DO

Discussion in 'Pre-Medical - DO' started by ComplexPuzzle, Mar 14, 2002.

  1. ComplexPuzzle

    ComplexPuzzle shakin dat a**

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    For those of you who have seen this type of message before and feel it is nothing but a repeat I apologize in advance. However, I have read some other messages and none of them say exactly what I need to voice. So here goes. Recently, I decided the medicine was the career for me. So naturally, I said I am going to med school (allopathic that is). After all, it was all that I knew. So I am now a senior beginning the application process and I am contemplating whether MD is the right track for me. I have done some research and I like the DO philosophy that is aimed at treating the whole person not just the disease. I like that prevention is such an integrative part of osteopathic philosophy. But the question still remains about the equivalency of a DO to MD. Also, I don't want people to think that I am a DO because I couldn't get into an allopathic school. My question is then what is the difference as far as reputation with respect to DO's and MD's? And how does the actually philosophy difference between these two medical philosophies play out when one is actually practicing medicine? Sorry this is so long. :confused:
     
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  3. Doc AdamK in 2006

    Doc AdamK in 2006 Now 2 year UB Med Doc

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    Of Course going the MD path will help you get into a good residency. However if you are worried about reputation based on title, you have to think about who you are trying to please. Your committment to medicine and the way your patients will talk about you will give you your reputation. (NOT MD or DO). Do what is in your heart.

    Never!!!!!! second guess yourself. You have already made it. Your going to be a a physician. And if your a DO or MD, just be a great physician so you can contribute to this honorable profession.
     
  4. Dr JPH

    Dr JPH Banned
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    I wholeheartedly agree with DocAdam.

    Your attitude and committment as a physician will mean more than the letters behind your name.

    Find a medical school that feels right and offers the things you want. Do well in school and there is NO reason that you cannot get a residency in anything you want.

    Good luck.
     
  5. Medic171

    Medic171 Senior Member

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    Quite often their is very little difference in the way that an MD and a DO practice medicine, other than the addition of some OMT by some(not all) DOs.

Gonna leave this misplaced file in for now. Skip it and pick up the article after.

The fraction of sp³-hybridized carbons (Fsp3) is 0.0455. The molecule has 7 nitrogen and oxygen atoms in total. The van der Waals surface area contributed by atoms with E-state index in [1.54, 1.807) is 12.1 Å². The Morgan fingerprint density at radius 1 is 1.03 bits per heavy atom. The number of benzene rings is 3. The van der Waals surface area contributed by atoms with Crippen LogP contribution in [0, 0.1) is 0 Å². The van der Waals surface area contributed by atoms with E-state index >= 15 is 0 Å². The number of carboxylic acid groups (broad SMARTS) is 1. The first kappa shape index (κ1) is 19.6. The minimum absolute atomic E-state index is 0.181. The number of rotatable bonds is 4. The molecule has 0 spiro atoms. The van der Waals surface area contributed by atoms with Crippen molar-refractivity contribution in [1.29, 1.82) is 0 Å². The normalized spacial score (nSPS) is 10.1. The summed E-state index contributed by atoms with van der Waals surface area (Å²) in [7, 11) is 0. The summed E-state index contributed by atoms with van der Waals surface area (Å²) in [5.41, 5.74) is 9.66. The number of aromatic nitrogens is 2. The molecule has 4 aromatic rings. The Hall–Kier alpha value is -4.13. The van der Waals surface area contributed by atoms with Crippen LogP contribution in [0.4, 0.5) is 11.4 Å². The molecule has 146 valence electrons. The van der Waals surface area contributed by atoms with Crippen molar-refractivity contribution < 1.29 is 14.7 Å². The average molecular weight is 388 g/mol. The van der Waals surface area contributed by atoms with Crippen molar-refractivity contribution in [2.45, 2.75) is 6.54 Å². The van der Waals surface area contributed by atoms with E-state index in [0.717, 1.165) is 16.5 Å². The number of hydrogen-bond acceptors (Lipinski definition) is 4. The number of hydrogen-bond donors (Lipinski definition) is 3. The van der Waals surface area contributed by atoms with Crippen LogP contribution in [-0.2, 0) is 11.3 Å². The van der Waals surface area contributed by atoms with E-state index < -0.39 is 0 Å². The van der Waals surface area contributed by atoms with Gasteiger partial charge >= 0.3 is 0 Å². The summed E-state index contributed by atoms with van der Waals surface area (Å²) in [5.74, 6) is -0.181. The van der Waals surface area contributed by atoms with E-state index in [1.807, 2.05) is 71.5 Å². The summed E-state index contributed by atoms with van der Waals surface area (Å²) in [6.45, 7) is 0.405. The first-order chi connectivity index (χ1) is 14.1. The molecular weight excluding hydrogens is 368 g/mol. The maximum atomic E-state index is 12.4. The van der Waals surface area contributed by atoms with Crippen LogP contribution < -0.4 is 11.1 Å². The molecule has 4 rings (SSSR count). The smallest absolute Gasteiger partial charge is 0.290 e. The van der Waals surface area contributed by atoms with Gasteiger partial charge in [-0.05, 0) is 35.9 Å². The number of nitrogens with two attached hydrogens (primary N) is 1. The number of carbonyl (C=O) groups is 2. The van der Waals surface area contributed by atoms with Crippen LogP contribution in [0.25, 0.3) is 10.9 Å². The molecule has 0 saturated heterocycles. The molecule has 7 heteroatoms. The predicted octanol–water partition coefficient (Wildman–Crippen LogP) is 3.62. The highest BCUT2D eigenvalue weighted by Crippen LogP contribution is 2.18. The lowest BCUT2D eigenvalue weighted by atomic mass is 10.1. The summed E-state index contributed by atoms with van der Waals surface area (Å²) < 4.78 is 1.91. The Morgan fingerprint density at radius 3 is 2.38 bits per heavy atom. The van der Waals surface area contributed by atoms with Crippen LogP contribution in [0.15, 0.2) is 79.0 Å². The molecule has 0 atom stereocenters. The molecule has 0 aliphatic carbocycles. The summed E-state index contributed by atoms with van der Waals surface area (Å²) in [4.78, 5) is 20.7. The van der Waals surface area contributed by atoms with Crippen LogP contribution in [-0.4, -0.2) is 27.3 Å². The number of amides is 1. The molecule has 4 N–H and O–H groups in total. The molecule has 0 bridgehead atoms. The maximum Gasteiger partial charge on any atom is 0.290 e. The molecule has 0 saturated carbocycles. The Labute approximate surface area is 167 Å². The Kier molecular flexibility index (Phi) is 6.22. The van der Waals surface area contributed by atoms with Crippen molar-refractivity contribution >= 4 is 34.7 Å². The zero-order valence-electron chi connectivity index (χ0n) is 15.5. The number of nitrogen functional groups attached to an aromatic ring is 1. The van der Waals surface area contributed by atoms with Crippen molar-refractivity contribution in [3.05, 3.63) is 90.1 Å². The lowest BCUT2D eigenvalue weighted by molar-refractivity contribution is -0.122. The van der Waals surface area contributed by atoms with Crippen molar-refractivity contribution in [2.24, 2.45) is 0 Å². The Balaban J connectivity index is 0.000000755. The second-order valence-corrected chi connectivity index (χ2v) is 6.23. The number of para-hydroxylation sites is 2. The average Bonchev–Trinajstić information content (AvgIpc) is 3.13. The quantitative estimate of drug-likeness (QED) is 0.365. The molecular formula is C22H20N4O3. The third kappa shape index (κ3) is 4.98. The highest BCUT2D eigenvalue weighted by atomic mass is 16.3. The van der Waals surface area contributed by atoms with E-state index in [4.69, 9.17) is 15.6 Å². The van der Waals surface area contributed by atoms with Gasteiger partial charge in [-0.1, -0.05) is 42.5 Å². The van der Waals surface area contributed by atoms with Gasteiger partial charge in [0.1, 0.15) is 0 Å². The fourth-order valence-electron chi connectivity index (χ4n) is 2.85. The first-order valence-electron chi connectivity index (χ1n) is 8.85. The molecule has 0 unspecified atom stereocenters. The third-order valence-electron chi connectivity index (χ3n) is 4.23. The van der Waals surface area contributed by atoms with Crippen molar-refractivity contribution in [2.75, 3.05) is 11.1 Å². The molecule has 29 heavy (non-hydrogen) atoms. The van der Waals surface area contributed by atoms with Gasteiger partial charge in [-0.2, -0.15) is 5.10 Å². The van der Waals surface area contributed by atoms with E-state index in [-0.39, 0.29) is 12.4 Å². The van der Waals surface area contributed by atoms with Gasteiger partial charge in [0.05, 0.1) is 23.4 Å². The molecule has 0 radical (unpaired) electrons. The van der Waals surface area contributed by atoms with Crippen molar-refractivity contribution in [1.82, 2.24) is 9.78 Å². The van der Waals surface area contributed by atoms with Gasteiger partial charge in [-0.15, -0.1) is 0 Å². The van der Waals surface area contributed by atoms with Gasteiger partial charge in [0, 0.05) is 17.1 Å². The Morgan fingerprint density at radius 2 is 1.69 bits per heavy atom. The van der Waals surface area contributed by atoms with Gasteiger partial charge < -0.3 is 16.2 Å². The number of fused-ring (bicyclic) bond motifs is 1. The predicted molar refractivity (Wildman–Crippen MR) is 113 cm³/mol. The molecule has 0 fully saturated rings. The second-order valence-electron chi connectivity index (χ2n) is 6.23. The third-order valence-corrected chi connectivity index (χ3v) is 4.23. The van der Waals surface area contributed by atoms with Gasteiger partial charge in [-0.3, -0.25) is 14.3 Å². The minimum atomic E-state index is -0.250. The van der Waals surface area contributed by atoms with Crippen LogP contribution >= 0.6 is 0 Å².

As they said, it is MUCH more dependent on the person, not the letters or school. Many MD's are greater than some DOs, and many DO's are greater than some MDs. As far as reputation goes, it is somewhat still dependant on location. The further you look East and North, in general, the less problems you see with respect and recognition. Here in Michigan, there are honestly just as many DOs and MD's, and their is never any question, competition, or adversity between them. They are virtually interchangeable. Many of them practice together, it is very easy to find a family practice partnership with an MD and a DO together, or a mixture in large practices. I work for an urgent care center that is owned by 7 DOs, and 6 MD's. I have never heard a doc or a patient ever question what a DO is, their competency, their ability compared to an MD, in fact, I had never even heard them compared or looked at as "lower" than MDs until I got into the premed thing deeper, talked to people from out west, and joined SDN. Anyway, from what I understand, as you look, in general, further west and south, you find a bit more of the question or negativity towards DOs. I have never been to such a place, but several SDNers are from out there and can better describe and verify the condition out there,

    It is getting better, and there will come a time when DO bashing and questioning will be history. DOs are constantly proving that their education is NOT substandard. In fact, over the years, DO and MD practice seems to be getting more alike than different. If you were treated by 20 docs, 10 MD and 10 DO, eliminate OMT and the letters after their name, i bet few people would be able to identify which were which beyond guessing.